BLOOMINGTON: Traci Finch, a sophomore journalism and social work double major, won the $250 Jacob E. Reizenstein Scholarship, awarded to an undergraduate student who demonstrates outstanding enterprise and capability in news gathering and news writing. Mr. Reizenstein was for years a reporter, city editor and contributing editor for the Iowa City Press-Citizen. His writing appeared in Iowa City newspapers over eight decades, from 1880 when he was 11 years old, to 1960. Finch has been an editorial writer and bi-weekly columnist for the Daily Iowan and is currently a metro reporter there. She also has worked as an intern for the Dalkey Archive Press in Bloomington/Normal, Ill.

BYRON: Lindsay Nolan, a senior journalism major, won the $2,000 Ellis Newsome Scholarship, which is awarded to an undergraduate journalism major who is seeking a career in public relations or advertising. The award was established by James Patton to recognize his UI mentor, Professor Ellis Newsome. Nolan spent the spring of 2004 in Washington, D.C., as an intern with GMMB, a Fleishman-Hillard public relations agency. At the UI, she serves as the education director of the Public Relations Student Society of America.

CLARENDON HILLS: Brian Spannagel, a senior journalism major, won the $2,500 E. Jack and Ailene Liechty Scholarship, awarded to deserving and needy journalism junior or senior. Eligible students must be enrolled full-time, demonstrate sound academic ability and have a desire to pursue a journalism career. This scholarship was established in 1995 by Mrs. Ailene Liechty in memory of her husband, E. Jack Liechty. Spannagel worked last summer as a reporter for the Globe Gazette in Mason City, where among other projects, he wrote about the human tolls of the state's methamphetamine problem. His front-page report won him a national award for in-depth reporting from the Hearst Journalism Awards Program. Spannagel also has worked as a news correspondent for the Cedar Rapids Gazette, and as reporter and metro editor for the Daily Iowan. He will spend the summer working as an intern for the Des Moines Register.

ELMHURST: Carrie Napolilli, won the $800 W. Earl Hall and Reeves E. Hall Scholarship, awarded to journalism majors who have achieved distinction during the academic year in editorial or interpretive news writing. W. Earl Hall was editor of the Mason City Globe-Gazette. Reeves E. Hall was associated with the Manchester Publishing Company. She also was inducted into the Leslie G. Moeller Chapter of Kappa Tau Alpha, the national society honoring scholarship in journalism. Napolilli is currently the webmaster for the School of Journalism and Mass Communication. She also has written for The Iowa Journalist, the school's alumni magazine.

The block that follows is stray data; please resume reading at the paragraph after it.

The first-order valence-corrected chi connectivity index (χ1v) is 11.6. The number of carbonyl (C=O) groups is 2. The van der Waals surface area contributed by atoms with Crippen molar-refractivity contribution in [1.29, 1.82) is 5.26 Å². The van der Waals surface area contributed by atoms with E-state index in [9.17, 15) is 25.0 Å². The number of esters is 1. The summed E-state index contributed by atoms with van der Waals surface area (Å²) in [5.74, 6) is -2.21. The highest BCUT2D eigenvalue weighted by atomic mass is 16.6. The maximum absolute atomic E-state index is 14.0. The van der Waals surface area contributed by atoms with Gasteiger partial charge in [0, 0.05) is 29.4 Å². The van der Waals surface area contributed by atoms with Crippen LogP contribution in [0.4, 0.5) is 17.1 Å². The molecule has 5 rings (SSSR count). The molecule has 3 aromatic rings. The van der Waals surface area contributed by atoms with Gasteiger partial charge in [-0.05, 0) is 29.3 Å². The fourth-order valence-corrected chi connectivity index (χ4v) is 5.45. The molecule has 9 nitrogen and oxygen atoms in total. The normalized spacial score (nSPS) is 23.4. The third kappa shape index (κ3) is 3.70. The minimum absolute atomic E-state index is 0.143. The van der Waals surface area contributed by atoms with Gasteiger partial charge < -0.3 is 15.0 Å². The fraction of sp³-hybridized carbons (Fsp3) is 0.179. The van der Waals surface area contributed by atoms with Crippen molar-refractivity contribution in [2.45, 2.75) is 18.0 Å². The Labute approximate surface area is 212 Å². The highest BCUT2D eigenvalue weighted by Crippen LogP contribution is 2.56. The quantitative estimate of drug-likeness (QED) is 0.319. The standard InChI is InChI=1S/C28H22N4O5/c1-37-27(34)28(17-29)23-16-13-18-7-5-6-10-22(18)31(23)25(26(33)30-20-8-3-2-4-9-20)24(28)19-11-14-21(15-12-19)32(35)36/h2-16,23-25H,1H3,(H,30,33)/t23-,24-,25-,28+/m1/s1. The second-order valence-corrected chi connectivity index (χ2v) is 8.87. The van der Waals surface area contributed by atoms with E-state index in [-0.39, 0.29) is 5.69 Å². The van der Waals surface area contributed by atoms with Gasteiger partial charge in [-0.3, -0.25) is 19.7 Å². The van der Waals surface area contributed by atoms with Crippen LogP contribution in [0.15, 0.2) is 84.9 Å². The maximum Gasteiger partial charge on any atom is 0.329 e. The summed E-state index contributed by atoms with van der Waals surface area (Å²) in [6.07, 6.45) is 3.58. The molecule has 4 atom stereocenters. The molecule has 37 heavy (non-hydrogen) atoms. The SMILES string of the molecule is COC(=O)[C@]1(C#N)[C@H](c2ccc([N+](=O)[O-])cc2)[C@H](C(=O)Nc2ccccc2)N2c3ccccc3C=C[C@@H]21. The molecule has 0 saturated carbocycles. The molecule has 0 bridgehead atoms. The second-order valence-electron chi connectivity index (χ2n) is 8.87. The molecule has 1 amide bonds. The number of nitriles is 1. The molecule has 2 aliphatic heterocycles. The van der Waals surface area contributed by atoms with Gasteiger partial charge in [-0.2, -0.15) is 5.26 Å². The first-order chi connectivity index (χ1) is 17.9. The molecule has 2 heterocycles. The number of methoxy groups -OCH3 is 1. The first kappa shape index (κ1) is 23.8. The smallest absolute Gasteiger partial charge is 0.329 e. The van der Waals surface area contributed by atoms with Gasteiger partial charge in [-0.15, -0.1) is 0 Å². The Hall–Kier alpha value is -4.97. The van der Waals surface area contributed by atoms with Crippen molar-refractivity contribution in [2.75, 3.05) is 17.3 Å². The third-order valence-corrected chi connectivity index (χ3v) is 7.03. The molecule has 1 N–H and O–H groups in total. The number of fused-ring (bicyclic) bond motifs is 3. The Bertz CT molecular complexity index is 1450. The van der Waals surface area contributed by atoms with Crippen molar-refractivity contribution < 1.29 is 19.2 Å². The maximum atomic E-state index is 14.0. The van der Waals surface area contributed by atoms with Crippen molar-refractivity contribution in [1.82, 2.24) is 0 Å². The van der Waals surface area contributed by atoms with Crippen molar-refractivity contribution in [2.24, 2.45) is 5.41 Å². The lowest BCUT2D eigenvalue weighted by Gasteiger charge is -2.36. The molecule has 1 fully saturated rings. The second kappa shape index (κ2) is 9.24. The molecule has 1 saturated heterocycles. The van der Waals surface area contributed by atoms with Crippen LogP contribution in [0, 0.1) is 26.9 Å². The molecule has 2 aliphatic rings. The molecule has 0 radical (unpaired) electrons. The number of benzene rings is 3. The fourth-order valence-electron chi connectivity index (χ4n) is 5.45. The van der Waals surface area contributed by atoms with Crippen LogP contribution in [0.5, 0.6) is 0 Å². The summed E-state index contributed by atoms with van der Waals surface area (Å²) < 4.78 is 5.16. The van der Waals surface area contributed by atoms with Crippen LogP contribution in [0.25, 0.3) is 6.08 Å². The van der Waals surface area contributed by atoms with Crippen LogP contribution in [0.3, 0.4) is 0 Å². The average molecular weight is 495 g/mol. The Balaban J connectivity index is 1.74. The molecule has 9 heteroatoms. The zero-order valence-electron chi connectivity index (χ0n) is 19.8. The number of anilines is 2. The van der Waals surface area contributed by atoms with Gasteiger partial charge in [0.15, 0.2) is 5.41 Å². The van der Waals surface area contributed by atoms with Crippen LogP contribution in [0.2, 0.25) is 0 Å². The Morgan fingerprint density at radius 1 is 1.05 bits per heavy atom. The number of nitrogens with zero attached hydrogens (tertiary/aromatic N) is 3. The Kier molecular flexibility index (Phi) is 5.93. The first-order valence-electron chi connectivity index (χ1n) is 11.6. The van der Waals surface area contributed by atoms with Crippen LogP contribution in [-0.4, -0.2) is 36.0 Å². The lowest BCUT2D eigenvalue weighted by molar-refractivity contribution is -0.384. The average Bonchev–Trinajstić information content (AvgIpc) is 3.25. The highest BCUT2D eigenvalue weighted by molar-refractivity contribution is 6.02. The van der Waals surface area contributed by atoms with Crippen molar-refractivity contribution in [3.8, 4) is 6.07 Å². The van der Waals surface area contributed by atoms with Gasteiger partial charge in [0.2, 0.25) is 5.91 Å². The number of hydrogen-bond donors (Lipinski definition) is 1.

GENESEO: Ashley Fehlman, a junior journalism and political science double major, won the $2,000 Jim Zabel Scholarship, awarded to junior or senior journalism students who demonstrate professional promise and academic excellence and who is planning a career in broadcast journalism. The award was established in honor of Jim Zabel, longtime sports director of WHO radio in Des Moines and a 1944 graduate of the School. Fehlman has been a Highlight Zone sports intern for KWQC-TV in Davenport and is the current president of the UI chapter of the Radio & Television News Directors Association.

HAZELCREST: Jocelyn Jones, a junior journalism major, won the $1,000 Toni Berry Memorial Scholarship, which supports an individual who serves as the supervising editor of NURU, the newspaper published by the UI's student chapter of the National Association of Black Journalists. This scholarship was established by Toni Berry's family, which includes UI professor Venise Berry. Jones is in her second year as editor of NURU, which is Swahili word meaning "Ray of Light," and as president of the University's award-winning chapter of the National Association of Black Journalists. She is a leader in Delta Sigma Theta Sorority, a public service sorority with an emphasis on empowering the African-American community for leadership and excellence.

ITASCA: Katherine Bullen, a junior journalism and psychology double major, won the $700 Jerry Parker Feature Writing Scholarship, awarded to a junior journalism major who has demonstrated outstanding achievement in feature writing, extracurricular feature writing, and overall academic excellence. Jerry Parker graduated from Iowa in 1961 and was a talented reporter and feature writer for Newsday at the time of his death in 1985. Bullen is an arts writer for The Daily Iowan. During the summer of 2004, she interned at the Jerry Springer Show in Chicago. She also is a research assistant in the Language and Memory Lab of the psychology department.